The researchers say better electronic medical records may help reduce time spent combing through patient histories on the computer. Another improvement could be made by grouping an intern's patients together on the same hospital unit so the intern doesn't have to race from floor to floor to see patients, wasting time in transit.

Block says she would like to know how patients feel about how little time they see with interns, who generally are charged with overseeing many aspects of their care. Studies have shown that only 10 percent of hospitalized patients know who their resident doctors are.

"It's not an easy problem to solve," Feldman says. "All of us think that interns spend too much time behind the computer. Maybe that's time well spent because of all of the important information found there, but I think we can do better."


'/>"/>

Contact: Stephanie Desmon
sdesmon1@jhmi.edu
410-955-8665
Johns Hopkins Medicine
Source:Eurekalert

Related medicine news :

1. Hospitals communication during residency matching may put stress on OB-GYN doctors-in-training
2. U.S. Spends More on Dementia Care Than Heart Disease or Cancer: Study
3. Medicare Spending Not Linked to Longer Cancer Survival
4. Warm Glow From Spending on Others Is Universal, Study Finds
5. Introducing more patient reality into NHS spending decisions
6. Fussy babies spend more time in front of the TV
7. U.S. Health Care Spending Now at $2.7 Trillion: Report
8. HR Strategies Holds Flexible Spending Account and Voluntary Benefit Open Enrollment
9. Eating or spending too much? Blame it on Facebook
10. Study suggests eliminating Medicare consultation payments associated with a net increase in spending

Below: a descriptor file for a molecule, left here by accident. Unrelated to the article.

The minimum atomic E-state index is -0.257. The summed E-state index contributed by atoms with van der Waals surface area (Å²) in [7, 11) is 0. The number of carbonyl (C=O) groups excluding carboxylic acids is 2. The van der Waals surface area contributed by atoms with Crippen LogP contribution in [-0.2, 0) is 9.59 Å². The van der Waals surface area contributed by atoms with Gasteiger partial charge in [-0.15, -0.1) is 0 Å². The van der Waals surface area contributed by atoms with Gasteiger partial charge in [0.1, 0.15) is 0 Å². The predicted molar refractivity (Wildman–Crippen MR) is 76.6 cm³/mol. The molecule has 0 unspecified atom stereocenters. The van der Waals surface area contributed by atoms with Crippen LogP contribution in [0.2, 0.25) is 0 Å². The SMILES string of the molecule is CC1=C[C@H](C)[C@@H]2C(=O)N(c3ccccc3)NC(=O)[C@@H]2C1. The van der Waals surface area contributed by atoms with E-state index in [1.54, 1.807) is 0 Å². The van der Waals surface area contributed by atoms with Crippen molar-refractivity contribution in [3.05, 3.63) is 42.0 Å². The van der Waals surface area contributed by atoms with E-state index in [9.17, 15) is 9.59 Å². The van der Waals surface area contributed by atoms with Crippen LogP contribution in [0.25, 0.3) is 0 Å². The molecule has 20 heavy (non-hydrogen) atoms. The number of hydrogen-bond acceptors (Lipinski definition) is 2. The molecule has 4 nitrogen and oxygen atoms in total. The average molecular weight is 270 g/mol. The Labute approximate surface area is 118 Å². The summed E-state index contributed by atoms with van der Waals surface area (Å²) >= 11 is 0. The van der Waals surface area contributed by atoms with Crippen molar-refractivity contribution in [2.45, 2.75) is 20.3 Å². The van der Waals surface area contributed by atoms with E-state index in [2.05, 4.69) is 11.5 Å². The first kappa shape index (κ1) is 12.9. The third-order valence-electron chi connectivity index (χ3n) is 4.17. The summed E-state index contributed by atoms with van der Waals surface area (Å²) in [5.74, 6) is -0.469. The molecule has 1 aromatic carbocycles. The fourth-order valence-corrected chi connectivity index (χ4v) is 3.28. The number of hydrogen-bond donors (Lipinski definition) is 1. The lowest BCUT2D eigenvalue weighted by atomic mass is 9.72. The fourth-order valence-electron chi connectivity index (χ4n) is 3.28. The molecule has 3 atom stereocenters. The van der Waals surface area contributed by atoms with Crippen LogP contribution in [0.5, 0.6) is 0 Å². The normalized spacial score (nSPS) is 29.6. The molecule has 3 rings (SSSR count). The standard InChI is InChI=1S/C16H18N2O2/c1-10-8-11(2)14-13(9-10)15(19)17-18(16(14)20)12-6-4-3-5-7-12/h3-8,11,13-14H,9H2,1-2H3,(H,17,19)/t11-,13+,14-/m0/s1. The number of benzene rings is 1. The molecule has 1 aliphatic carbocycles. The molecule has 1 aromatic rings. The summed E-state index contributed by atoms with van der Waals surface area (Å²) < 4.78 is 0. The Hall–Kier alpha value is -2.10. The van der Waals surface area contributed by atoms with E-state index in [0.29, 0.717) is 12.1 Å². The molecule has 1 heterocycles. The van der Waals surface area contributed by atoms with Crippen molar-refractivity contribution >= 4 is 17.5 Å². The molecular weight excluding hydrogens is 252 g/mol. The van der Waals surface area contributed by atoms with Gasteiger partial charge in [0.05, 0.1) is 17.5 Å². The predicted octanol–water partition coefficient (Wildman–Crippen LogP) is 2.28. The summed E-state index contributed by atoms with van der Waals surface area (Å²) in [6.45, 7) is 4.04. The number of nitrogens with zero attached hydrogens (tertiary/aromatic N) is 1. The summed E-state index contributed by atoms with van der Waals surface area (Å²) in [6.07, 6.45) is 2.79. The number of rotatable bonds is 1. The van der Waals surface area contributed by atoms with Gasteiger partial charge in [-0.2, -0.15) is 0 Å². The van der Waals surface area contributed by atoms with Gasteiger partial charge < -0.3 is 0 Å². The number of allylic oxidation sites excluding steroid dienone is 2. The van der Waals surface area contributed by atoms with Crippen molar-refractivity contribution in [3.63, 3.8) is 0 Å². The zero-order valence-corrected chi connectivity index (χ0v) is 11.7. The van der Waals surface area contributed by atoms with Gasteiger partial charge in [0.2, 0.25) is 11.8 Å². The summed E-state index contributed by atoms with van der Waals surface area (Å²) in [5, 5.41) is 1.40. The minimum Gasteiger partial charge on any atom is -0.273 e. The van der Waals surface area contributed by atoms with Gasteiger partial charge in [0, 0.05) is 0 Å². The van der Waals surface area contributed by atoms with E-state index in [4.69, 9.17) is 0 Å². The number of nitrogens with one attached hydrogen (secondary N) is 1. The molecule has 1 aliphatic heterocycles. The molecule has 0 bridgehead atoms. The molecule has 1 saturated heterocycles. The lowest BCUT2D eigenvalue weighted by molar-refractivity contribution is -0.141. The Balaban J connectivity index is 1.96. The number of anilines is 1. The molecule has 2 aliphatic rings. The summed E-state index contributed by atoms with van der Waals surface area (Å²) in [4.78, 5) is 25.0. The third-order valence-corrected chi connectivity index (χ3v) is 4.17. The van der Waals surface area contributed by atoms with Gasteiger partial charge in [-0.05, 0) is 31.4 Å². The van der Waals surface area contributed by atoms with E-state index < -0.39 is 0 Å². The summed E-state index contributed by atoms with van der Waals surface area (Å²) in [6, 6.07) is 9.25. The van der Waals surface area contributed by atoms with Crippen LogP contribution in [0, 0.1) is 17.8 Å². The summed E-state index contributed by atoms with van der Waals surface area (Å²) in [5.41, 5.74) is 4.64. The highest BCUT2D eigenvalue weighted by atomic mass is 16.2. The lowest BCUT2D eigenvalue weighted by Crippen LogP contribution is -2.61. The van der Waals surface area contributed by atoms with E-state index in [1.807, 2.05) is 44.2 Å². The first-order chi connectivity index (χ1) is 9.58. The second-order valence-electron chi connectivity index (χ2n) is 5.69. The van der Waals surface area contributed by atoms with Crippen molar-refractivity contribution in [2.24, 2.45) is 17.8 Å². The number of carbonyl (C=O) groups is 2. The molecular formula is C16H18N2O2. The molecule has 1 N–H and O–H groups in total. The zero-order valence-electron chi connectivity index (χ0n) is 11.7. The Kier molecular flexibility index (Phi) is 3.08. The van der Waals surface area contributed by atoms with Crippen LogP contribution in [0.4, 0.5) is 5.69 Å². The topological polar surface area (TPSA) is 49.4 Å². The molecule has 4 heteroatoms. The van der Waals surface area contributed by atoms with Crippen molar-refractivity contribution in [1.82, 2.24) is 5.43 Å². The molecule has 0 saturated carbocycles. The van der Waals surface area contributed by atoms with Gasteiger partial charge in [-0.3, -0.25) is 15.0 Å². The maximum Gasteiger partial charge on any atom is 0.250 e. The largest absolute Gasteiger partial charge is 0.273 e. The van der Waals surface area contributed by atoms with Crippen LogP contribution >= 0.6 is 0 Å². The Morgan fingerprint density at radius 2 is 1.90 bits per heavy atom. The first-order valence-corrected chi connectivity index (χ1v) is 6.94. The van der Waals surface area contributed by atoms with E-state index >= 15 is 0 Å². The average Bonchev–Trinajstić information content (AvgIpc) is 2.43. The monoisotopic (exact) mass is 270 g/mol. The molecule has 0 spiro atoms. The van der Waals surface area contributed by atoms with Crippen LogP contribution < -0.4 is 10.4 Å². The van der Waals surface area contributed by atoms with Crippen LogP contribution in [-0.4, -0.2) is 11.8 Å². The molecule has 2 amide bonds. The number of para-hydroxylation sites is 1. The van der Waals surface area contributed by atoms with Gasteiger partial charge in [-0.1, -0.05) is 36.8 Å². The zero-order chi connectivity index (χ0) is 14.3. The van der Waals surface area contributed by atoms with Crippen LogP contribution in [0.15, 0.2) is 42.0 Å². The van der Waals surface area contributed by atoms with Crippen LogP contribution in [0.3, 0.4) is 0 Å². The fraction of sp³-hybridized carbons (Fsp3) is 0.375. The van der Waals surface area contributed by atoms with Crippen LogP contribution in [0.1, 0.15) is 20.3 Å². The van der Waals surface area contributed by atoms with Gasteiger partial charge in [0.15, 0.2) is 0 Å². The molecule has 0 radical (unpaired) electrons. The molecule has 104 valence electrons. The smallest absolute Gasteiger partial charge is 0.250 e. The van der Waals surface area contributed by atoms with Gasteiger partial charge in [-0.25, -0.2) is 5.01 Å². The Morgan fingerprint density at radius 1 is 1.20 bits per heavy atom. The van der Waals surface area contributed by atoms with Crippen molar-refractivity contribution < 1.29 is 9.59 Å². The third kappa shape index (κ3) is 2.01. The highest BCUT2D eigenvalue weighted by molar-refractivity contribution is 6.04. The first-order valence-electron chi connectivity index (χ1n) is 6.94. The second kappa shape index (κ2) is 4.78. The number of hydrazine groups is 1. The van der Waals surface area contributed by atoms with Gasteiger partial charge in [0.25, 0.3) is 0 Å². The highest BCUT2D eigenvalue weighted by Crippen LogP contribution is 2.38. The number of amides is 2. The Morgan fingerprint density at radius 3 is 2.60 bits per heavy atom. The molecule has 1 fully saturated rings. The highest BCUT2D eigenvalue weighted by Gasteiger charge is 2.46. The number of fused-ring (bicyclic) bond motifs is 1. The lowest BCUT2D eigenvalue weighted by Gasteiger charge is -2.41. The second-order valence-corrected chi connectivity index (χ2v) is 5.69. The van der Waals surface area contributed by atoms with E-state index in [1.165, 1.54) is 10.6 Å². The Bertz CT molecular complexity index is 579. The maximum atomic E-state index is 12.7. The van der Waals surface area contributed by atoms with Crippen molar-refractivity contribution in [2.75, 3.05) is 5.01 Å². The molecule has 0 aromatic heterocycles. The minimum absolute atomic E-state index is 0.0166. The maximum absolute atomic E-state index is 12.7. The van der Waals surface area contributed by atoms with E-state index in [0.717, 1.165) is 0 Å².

11. Regional analysis masks substantial local variation in health care spending
Post Your Comments:
*Name:
*Comment:
*Email:
(Date:6/26/2016)... ... June 26, 2016 , ... PawPaws brand pet supplements owned ... developed to enhance the health of felines. The formula is all-natural and is made ... in the PawPaws Cat Kidney Support Supplement Soft Chews are Astragalus Root ...
(Date:6/26/2016)... ... June 26, 2016 , ... ... they have been diagnosed with endometriosis. These women need a treatment plan to ... a comprehensive approach that can help for preservation of fertility and ultimately achieving ...
(Date:6/25/2016)... ... June 25, 2016 , ... Austin residents seeking Mohs surgery ... of Mohs Surgery and to Dr. Russell Peckham for medical and surgical dermatology. , ... for skin cancer. The selective fellowship in Mohs Micrographic Surgery completed by Dr. Dorsey ...
(Date:6/25/2016)... ... June 25, 2016 , ... "With 30 hand-drawn hand gesture ... said Christina Austin - CEO of Pixel Film Studios. , ProHand Cartoon’s package ... Final Cut Pro X . Simply select a ProHand generator and drag it ...
(Date:6/25/2016)... ... 2016 , ... As a lifelong Southern Californian, Dr. Omkar Marathe earned his ... David Geffen School of Medicine at UCLA. He trained in Internal Medicine at Scripps ... in hematology/oncology at the UCLA-Olive View-Cedars Sinai program where he had the opportunity to ...
Breaking Medicine News(10 mins):
(Date:6/24/2016)... 2016   Bay Area Lyme Foundation , ... Center for Tick Borne Illness , Harvard Medical ... Hacking Medicine, University of California, Berkeley, and the ... five finalists of Lyme Innovation , the ... 100 scientists, clinicians, researchers, entrepreneurs, and investors from ...
(Date:6/24/2016)... June 24, 2016 The Academy of Managed ... recommendations that would allow biopharmaceutical companies to more ... that make formulary and coverage decisions, a move that ... new medicines. The recommendations address restrictions in ... on the drug label, a prohibition that hinders decision ...
(Date:6/24/2016)... 24, 2016 Research and Markets has ... Companion Diagnostic Tests" report to their offering. ... Diagnostics The World Market for Companion Diagnostics ... diagnostics. Market analysis in the report includes the following: ... Vitro Diagnostic Kits) by Region (N. America, EU, ROW), 2015-2020 ...
Breaking Medicine Technology: